All That Glitters is not Gold

Nigel Roberts, London Correspondent |

Great Britain was a winner in the 2012 Olympic medals race. But now that the cheering has stopped, British business feels like an “also-ran” in the economic stakes.

London 2012 was the most successful Olympics Games for team GB in over a century. Britain came third in the medals table and even the Queen herself was impressed, with the monarch saying Team GB's success would inspire a new generation of Olympians and remind everyone how sport “unifies communities and nations”. But did that feel-good factor translate into economic growth?

Sir Mervyn King, governor of the Bank of England warned in August that the impact of the Olympics may not be long-lasting on the economy. “By spreading happiness and good cheer the Games have made us all feel better. And, who knows, the impact on confidence may give the economy a boost. But ultimately the games cannot alter the underlying economic situation we face,” King said.

Olympic Boost Short lived

On the face of it the revised third quarter GDP figures for the  U.K. economy were encouraging. The one percent growth between July and September was the fastest for five years and marked the end of the longest double-dip recession since the 1950s. A breakdown of the data also suggests that the Olympics and Paralympics helped household spending grow by 0.6 percent - the strongest for more than two years.

Vicky Redwood,  U.K. economist at Capital Economics, however, believes the Olympic boost will have fizzled out by the fourth quarter and the U.K. economy will revert to its negative trend. “The fading of the Olympic boost is likely to weigh on GDP in Q4, the Monetary Policy Committee of the Bank of England has said that it is braced for a contraction – which is what we expect. A triple dip looms.”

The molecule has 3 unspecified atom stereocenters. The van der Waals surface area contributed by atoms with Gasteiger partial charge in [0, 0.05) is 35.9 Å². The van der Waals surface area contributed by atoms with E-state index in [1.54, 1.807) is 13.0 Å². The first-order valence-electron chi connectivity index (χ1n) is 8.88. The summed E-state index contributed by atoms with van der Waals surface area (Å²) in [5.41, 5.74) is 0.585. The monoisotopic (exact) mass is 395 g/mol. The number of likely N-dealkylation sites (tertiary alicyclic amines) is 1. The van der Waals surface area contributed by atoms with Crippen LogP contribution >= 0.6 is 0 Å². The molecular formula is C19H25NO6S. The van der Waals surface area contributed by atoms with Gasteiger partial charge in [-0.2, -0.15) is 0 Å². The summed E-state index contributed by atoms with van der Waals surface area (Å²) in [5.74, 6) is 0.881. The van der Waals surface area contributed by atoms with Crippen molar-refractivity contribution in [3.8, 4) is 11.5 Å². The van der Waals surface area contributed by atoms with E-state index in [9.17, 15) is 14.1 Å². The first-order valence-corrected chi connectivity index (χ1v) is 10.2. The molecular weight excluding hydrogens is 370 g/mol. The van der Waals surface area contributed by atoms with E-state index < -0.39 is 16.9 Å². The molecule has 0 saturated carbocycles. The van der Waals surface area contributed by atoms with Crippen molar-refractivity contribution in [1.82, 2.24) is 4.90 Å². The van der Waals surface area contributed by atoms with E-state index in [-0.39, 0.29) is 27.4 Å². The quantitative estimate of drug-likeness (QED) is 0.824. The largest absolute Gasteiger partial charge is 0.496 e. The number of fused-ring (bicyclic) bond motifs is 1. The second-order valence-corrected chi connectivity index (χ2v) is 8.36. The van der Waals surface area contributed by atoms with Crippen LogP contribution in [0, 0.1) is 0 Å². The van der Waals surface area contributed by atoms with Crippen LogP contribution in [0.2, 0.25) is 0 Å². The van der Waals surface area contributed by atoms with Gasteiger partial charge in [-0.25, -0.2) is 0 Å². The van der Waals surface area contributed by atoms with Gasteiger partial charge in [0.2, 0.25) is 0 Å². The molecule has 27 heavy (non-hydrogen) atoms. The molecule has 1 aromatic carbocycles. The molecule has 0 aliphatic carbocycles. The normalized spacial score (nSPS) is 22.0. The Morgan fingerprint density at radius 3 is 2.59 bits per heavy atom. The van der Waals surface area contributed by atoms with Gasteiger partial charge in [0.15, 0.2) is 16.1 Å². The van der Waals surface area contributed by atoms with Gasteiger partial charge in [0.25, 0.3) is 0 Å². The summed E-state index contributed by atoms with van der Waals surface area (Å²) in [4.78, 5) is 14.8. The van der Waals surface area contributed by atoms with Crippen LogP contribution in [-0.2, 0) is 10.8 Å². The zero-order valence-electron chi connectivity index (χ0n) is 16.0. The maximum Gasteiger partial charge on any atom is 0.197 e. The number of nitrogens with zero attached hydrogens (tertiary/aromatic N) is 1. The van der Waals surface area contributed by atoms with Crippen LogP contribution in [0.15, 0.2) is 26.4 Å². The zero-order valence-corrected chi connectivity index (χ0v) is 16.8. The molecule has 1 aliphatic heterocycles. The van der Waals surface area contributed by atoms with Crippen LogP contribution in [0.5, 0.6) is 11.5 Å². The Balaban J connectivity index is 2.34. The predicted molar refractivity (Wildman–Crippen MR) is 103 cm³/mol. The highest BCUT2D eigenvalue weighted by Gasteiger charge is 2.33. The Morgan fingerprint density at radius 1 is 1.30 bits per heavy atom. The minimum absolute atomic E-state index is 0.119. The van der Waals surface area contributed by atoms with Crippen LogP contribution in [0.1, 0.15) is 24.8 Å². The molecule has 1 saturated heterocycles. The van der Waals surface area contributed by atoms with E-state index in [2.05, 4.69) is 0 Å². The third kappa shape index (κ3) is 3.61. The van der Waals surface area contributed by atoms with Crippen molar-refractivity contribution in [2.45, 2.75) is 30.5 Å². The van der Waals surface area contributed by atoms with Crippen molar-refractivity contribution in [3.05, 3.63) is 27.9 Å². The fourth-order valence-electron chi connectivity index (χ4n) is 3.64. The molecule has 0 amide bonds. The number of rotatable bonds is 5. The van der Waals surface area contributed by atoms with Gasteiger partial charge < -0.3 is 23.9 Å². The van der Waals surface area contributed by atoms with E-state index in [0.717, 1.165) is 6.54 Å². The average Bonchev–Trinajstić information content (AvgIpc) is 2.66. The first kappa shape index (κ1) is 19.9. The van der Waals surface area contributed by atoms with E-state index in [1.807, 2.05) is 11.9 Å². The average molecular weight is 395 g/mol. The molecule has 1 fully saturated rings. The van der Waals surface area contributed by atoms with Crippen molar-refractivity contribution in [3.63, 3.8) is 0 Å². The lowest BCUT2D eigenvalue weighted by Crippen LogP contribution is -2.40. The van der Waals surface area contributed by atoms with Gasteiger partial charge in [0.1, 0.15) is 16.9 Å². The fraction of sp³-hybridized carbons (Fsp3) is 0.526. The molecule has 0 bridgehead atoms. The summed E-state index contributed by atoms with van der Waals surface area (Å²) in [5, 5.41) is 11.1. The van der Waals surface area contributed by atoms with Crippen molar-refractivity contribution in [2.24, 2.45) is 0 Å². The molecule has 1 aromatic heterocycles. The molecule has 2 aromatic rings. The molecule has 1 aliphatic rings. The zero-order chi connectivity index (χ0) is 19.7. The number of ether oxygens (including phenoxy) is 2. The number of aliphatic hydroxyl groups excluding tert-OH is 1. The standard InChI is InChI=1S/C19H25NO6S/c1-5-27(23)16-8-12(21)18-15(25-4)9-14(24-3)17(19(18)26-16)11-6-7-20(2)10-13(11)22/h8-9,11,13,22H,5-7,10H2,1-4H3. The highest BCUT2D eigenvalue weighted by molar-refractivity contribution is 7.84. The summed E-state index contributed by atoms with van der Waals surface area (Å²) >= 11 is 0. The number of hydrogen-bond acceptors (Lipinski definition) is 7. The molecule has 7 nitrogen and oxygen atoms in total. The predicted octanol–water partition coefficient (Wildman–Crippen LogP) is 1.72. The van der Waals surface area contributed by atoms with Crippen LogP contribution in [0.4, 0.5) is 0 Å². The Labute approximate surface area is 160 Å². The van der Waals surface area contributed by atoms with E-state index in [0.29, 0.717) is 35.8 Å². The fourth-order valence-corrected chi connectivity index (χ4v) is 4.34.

So, four months on from the Olympic and Paralympic Games, there are considerable doubts about the longevity of the economic boost provided by a summer of sporting excellence. According to some retail surveys, there is evidence that businesses in London and the Olympic area actually suffered during the Games rather than prospered. The London Organising Committee of the Olympic and Paralympic Games (LOCOG), and the Mayor of London warned Londoners to avoid the centre of London and Stratford because of congestion anticipated by hoards of Olympic visitors. Lance Forman who runs a high end fish processing firm near the Olympic stadium spent £50,000 switching to nighttime deliveries to shops and restaurants during the Games, only to find there was less congestion than usual during the day and the changes he made were unnecessary.

Failing to Managing Expectations

The fact that London failed to grind to a halt during the Games was good news for Londoners who found that they could get tables in restaurants and travel more freely than usual. But it was bad news for many businesses, especially those reliant on tourism. Visitor numbers in August were actually lower than usual as many kept away to avoid the congestion that never happened. Hotels hoping to charge premium rates dropped prices of rooms and many other businesses found trade was much slower in August than usual. Some West End theatres closed during the Olympics because audience numbers were expected to dwindle. Critics charge that had the authorities managed expectations of visitor numbers more effectively, the immediate economic boost could have been greater.